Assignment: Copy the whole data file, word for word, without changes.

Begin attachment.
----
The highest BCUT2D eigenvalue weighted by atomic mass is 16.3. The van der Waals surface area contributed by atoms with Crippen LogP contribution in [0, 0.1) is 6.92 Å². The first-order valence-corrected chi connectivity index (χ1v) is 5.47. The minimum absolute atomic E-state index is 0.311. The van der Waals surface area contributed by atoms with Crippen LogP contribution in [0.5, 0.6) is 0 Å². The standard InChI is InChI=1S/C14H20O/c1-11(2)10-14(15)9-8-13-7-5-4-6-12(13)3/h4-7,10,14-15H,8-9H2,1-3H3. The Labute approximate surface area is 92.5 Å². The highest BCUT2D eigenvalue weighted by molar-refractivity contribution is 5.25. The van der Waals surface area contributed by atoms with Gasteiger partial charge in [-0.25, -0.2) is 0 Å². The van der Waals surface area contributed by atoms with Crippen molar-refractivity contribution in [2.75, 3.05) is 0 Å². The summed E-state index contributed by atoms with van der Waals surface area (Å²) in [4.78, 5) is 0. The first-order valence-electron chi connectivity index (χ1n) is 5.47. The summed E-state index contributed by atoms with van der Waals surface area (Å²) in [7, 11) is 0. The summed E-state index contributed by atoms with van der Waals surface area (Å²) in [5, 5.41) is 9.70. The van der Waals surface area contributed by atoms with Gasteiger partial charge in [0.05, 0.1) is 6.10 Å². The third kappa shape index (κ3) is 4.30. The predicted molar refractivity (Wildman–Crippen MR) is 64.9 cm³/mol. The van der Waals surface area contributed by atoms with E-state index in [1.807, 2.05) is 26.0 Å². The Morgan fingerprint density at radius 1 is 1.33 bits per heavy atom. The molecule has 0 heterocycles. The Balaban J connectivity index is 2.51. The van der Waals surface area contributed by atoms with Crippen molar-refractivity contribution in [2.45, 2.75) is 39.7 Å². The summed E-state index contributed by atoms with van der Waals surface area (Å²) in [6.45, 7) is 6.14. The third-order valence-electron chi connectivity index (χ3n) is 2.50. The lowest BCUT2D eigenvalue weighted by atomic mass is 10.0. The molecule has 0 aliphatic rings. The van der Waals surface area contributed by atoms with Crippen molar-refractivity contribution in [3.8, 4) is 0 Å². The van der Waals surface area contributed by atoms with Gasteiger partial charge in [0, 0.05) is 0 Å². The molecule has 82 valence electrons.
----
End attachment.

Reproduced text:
The highest BCUT2D eigenvalue weighted by atomic mass is 16.3. The van der Waals surface area contributed by atoms with Crippen LogP contribution in [0, 0.1) is 6.92 Å². The first-order valence-corrected chi connectivity index (χ1v) is 5.47. The minimum absolute atomic E-state index is 0.311. The van der Waals surface area contributed by atoms with Crippen LogP contribution in [0.5, 0.6) is 0 Å². The standard InChI is InChI=1S/C14H20O/c1-11(2)10-14(15)9-8-13-7-5-4-6-12(13)3/h4-7,10,14-15H,8-9H2,1-3H3. The Labute approximate surface area is 92.5 Å². The highest BCUT2D eigenvalue weighted by molar-refractivity contribution is 5.25. The van der Waals surface area contributed by atoms with Gasteiger partial charge in [-0.25, -0.2) is 0 Å². The van der Waals surface area contributed by atoms with Crippen molar-refractivity contribution in [2.75, 3.05) is 0 Å². The summed E-state index contributed by atoms with van der Waals surface area (Å²) in [4.78, 5) is 0. The first-order valence-electron chi connectivity index (χ1n) is 5.47. The summed E-state index contributed by atoms with van der Waals surface area (Å²) in [7, 11) is 0. The summed E-state index contributed by atoms with van der Waals surface area (Å²) in [5, 5.41) is 9.70. The van der Waals surface area contributed by atoms with Gasteiger partial charge in [0.05, 0.1) is 6.10 Å². The third kappa shape index (κ3) is 4.30. The predicted molar refractivity (Wildman–Crippen MR) is 64.9 cm³/mol. The van der Waals surface area contributed by atoms with E-state index in [1.807, 2.05) is 26.0 Å². The Morgan fingerprint density at radius 1 is 1.33 bits per heavy atom. The molecule has 0 heterocycles. The Balaban J connectivity index is 2.51. The van der Waals surface area contributed by atoms with Crippen molar-refractivity contribution in [2.45, 2.75) is 39.7 Å². The summed E-state index contributed by atoms with van der Waals surface area (Å²) in [6.45, 7) is 6.14. The third-order valence-electron chi connectivity index (χ3n) is 2.50. The lowest BCUT2D eigenvalue weighted by atomic mass is 10.0. The molecule has 0 aliphatic rings. The van der Waals surface area contributed by atoms with Crippen molar-refractivity contribution in [3.8, 4) is 0 Å². The van der Waals surface area contributed by atoms with Gasteiger partial charge in [0, 0.05) is 0 Å². The molecule has 82 valence electrons.